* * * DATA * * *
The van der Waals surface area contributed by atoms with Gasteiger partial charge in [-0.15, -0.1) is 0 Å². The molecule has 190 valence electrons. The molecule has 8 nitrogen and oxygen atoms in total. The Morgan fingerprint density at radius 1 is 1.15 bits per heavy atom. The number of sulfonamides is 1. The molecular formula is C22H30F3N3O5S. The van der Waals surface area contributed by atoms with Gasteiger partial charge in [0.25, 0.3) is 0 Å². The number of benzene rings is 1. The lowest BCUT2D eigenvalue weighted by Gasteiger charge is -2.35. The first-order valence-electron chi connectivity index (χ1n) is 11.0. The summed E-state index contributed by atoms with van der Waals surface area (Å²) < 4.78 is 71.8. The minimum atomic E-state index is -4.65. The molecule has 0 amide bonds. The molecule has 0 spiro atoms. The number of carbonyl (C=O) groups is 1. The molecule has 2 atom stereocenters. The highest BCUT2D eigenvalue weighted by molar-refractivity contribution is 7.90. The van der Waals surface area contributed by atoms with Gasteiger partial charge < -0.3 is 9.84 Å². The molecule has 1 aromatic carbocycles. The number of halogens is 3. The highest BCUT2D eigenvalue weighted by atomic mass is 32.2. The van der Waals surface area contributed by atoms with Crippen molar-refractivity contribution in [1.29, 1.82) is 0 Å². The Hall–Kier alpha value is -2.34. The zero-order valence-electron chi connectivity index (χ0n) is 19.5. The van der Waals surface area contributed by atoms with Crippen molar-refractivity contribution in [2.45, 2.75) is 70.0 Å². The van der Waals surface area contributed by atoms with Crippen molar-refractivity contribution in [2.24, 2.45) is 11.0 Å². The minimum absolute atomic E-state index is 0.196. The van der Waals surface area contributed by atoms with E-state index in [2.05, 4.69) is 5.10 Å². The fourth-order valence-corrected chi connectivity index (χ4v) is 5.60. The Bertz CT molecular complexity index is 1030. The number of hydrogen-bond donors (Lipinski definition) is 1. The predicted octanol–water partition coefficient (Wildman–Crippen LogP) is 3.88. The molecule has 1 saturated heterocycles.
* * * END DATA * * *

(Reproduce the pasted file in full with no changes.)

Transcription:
The van der Waals surface area contributed by atoms with Gasteiger partial charge in [-0.15, -0.1) is 0 Å². The molecule has 190 valence electrons. The molecule has 8 nitrogen and oxygen atoms in total. The Morgan fingerprint density at radius 1 is 1.15 bits per heavy atom. The number of sulfonamides is 1. The molecular formula is C22H30F3N3O5S. The van der Waals surface area contributed by atoms with Gasteiger partial charge in [0.25, 0.3) is 0 Å². The number of benzene rings is 1. The lowest BCUT2D eigenvalue weighted by Gasteiger charge is -2.35. The first-order valence-electron chi connectivity index (χ1n) is 11.0. The summed E-state index contributed by atoms with van der Waals surface area (Å²) < 4.78 is 71.8. The minimum atomic E-state index is -4.65. The molecule has 0 amide bonds. The molecule has 0 spiro atoms. The number of carbonyl (C=O) groups is 1. The molecule has 2 atom stereocenters. The highest BCUT2D eigenvalue weighted by molar-refractivity contribution is 7.90. The van der Waals surface area contributed by atoms with Gasteiger partial charge < -0.3 is 9.84 Å². The molecule has 1 aromatic carbocycles. The number of halogens is 3. The highest BCUT2D eigenvalue weighted by atomic mass is 32.2. The van der Waals surface area contributed by atoms with Crippen molar-refractivity contribution in [1.29, 1.82) is 0 Å². The Hall–Kier alpha value is -2.34. The zero-order valence-electron chi connectivity index (χ0n) is 19.5. The van der Waals surface area contributed by atoms with Crippen molar-refractivity contribution in [2.45, 2.75) is 70.0 Å². The van der Waals surface area contributed by atoms with Crippen molar-refractivity contribution in [2.24, 2.45) is 11.0 Å². The minimum absolute atomic E-state index is 0.196. The van der Waals surface area contributed by atoms with E-state index in [2.05, 4.69) is 5.10 Å². The fourth-order valence-corrected chi connectivity index (χ4v) is 5.60. The Bertz CT molecular complexity index is 1030. The number of hydrogen-bond donors (Lipinski definition) is 1. The predicted octanol–water partition coefficient (Wildman–Crippen LogP) is 3.88. The molecule has 1 saturated heterocycles.